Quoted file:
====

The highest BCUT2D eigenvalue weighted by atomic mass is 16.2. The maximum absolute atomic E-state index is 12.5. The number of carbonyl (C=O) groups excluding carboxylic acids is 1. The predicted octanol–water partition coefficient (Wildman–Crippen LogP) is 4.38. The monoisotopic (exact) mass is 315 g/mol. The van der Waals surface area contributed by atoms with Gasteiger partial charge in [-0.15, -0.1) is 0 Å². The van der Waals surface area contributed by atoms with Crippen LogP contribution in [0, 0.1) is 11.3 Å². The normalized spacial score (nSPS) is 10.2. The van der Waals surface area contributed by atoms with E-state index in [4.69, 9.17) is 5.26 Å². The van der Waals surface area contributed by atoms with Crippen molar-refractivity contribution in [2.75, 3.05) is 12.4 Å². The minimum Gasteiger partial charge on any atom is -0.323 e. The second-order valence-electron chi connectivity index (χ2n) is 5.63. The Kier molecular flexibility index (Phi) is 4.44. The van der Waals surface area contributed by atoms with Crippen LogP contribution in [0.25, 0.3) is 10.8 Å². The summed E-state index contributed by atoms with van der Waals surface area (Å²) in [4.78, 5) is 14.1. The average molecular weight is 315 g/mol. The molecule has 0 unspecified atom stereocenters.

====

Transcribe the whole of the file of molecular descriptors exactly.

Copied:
The highest BCUT2D eigenvalue weighted by atomic mass is 16.2. The maximum absolute atomic E-state index is 12.5. The number of carbonyl (C=O) groups excluding carboxylic acids is 1. The predicted octanol–water partition coefficient (Wildman–Crippen LogP) is 4.38. The monoisotopic (exact) mass is 315 g/mol. The van der Waals surface area contributed by atoms with Gasteiger partial charge in [-0.15, -0.1) is 0 Å². The van der Waals surface area contributed by atoms with Crippen LogP contribution in [0, 0.1) is 11.3 Å². The normalized spacial score (nSPS) is 10.2. The van der Waals surface area contributed by atoms with E-state index in [4.69, 9.17) is 5.26 Å². The van der Waals surface area contributed by atoms with Crippen molar-refractivity contribution in [2.75, 3.05) is 12.4 Å². The minimum Gasteiger partial charge on any atom is -0.323 e. The second-order valence-electron chi connectivity index (χ2n) is 5.63. The Kier molecular flexibility index (Phi) is 4.44. The van der Waals surface area contributed by atoms with Crippen LogP contribution in [0.25, 0.3) is 10.8 Å². The summed E-state index contributed by atoms with van der Waals surface area (Å²) in [4.78, 5) is 14.1. The average molecular weight is 315 g/mol. The molecule has 0 unspecified atom stereocenters.